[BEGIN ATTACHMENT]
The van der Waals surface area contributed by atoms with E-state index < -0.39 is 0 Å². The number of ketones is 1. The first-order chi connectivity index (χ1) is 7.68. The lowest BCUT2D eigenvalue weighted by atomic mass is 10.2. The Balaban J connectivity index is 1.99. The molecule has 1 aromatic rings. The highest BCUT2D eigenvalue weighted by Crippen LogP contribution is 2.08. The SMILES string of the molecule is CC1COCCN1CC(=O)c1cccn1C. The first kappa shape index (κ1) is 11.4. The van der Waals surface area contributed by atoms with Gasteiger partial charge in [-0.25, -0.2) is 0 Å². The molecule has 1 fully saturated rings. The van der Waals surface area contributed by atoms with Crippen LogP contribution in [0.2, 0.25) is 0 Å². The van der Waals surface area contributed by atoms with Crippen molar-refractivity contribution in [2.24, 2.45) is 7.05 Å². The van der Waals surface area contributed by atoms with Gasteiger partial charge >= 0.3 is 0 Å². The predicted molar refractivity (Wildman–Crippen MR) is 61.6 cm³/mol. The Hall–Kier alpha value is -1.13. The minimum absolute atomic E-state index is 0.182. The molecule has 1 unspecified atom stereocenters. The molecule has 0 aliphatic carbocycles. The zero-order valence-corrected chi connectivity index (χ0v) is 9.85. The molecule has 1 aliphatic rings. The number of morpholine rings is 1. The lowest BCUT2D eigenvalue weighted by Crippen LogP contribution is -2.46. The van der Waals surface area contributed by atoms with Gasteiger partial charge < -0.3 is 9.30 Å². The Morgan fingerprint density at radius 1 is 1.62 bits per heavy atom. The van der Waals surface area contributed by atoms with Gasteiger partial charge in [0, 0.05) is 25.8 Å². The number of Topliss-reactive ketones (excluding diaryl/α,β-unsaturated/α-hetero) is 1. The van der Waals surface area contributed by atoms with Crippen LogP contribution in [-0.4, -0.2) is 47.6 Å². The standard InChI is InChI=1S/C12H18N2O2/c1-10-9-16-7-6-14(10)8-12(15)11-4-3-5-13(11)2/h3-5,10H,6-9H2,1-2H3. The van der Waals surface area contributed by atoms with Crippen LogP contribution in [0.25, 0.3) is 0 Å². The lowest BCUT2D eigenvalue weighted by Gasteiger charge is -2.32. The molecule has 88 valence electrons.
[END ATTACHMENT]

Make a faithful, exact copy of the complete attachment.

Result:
The van der Waals surface area contributed by atoms with E-state index < -0.39 is 0 Å². The number of ketones is 1. The first-order chi connectivity index (χ1) is 7.68. The lowest BCUT2D eigenvalue weighted by atomic mass is 10.2. The Balaban J connectivity index is 1.99. The molecule has 1 aromatic rings. The highest BCUT2D eigenvalue weighted by Crippen LogP contribution is 2.08. The SMILES string of the molecule is CC1COCCN1CC(=O)c1cccn1C. The first kappa shape index (κ1) is 11.4. The van der Waals surface area contributed by atoms with Gasteiger partial charge in [-0.25, -0.2) is 0 Å². The molecule has 1 fully saturated rings. The van der Waals surface area contributed by atoms with Crippen LogP contribution in [0.2, 0.25) is 0 Å². The van der Waals surface area contributed by atoms with Crippen molar-refractivity contribution in [2.24, 2.45) is 7.05 Å². The van der Waals surface area contributed by atoms with Gasteiger partial charge >= 0.3 is 0 Å². The predicted molar refractivity (Wildman–Crippen MR) is 61.6 cm³/mol. The Hall–Kier alpha value is -1.13. The minimum absolute atomic E-state index is 0.182. The molecule has 1 unspecified atom stereocenters. The molecule has 0 aliphatic carbocycles. The zero-order valence-corrected chi connectivity index (χ0v) is 9.85. The molecule has 1 aliphatic rings. The number of morpholine rings is 1. The lowest BCUT2D eigenvalue weighted by Crippen LogP contribution is -2.46. The van der Waals surface area contributed by atoms with Gasteiger partial charge < -0.3 is 9.30 Å². The Morgan fingerprint density at radius 1 is 1.62 bits per heavy atom. The van der Waals surface area contributed by atoms with Gasteiger partial charge in [0, 0.05) is 25.8 Å². The number of Topliss-reactive ketones (excluding diaryl/α,β-unsaturated/α-hetero) is 1. The van der Waals surface area contributed by atoms with Crippen LogP contribution in [-0.4, -0.2) is 47.6 Å². The standard InChI is InChI=1S/C12H18N2O2/c1-10-9-16-7-6-14(10)8-12(15)11-4-3-5-13(11)2/h3-5,10H,6-9H2,1-2H3. The van der Waals surface area contributed by atoms with Crippen LogP contribution in [0.25, 0.3) is 0 Å². The lowest BCUT2D eigenvalue weighted by Gasteiger charge is -2.32. The molecule has 88 valence electrons.